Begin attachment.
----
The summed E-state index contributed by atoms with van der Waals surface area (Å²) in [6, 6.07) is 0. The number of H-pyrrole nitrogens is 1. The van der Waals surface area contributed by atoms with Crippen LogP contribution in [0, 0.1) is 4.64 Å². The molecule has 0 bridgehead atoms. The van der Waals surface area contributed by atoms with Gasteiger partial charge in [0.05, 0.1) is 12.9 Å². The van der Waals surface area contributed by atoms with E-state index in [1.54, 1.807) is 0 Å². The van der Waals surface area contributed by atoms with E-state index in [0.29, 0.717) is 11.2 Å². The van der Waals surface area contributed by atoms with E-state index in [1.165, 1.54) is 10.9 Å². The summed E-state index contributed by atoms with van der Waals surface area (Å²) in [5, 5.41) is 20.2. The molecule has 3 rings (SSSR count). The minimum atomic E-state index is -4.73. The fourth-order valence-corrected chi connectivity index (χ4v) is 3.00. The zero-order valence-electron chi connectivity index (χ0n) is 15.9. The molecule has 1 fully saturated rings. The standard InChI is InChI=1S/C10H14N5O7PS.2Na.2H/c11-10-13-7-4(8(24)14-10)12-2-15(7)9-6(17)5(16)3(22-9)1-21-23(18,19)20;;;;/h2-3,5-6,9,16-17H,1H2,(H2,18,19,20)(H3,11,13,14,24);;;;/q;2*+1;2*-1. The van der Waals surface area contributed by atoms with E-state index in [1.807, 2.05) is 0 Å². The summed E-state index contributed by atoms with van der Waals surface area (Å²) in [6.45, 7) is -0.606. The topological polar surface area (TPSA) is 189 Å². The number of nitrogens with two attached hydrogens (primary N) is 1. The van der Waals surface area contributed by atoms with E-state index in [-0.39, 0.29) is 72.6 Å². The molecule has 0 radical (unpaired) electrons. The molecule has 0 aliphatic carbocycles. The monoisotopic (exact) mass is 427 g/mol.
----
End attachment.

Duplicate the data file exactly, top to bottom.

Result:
The summed E-state index contributed by atoms with van der Waals surface area (Å²) in [6, 6.07) is 0. The number of H-pyrrole nitrogens is 1. The van der Waals surface area contributed by atoms with Crippen LogP contribution in [0, 0.1) is 4.64 Å². The molecule has 0 bridgehead atoms. The van der Waals surface area contributed by atoms with Gasteiger partial charge in [0.05, 0.1) is 12.9 Å². The van der Waals surface area contributed by atoms with E-state index in [1.54, 1.807) is 0 Å². The van der Waals surface area contributed by atoms with E-state index in [0.29, 0.717) is 11.2 Å². The van der Waals surface area contributed by atoms with E-state index in [1.165, 1.54) is 10.9 Å². The summed E-state index contributed by atoms with van der Waals surface area (Å²) in [5, 5.41) is 20.2. The molecule has 3 rings (SSSR count). The minimum atomic E-state index is -4.73. The fourth-order valence-corrected chi connectivity index (χ4v) is 3.00. The zero-order valence-electron chi connectivity index (χ0n) is 15.9. The molecule has 1 fully saturated rings. The standard InChI is InChI=1S/C10H14N5O7PS.2Na.2H/c11-10-13-7-4(8(24)14-10)12-2-15(7)9-6(17)5(16)3(22-9)1-21-23(18,19)20;;;;/h2-3,5-6,9,16-17H,1H2,(H2,18,19,20)(H3,11,13,14,24);;;;/q;2*+1;2*-1. The van der Waals surface area contributed by atoms with E-state index in [1.807, 2.05) is 0 Å². The summed E-state index contributed by atoms with van der Waals surface area (Å²) in [6.45, 7) is -0.606. The topological polar surface area (TPSA) is 189 Å². The number of nitrogens with two attached hydrogens (primary N) is 1. The van der Waals surface area contributed by atoms with E-state index in [-0.39, 0.29) is 72.6 Å². The molecule has 0 radical (unpaired) electrons. The molecule has 0 aliphatic carbocycles. The monoisotopic (exact) mass is 427 g/mol.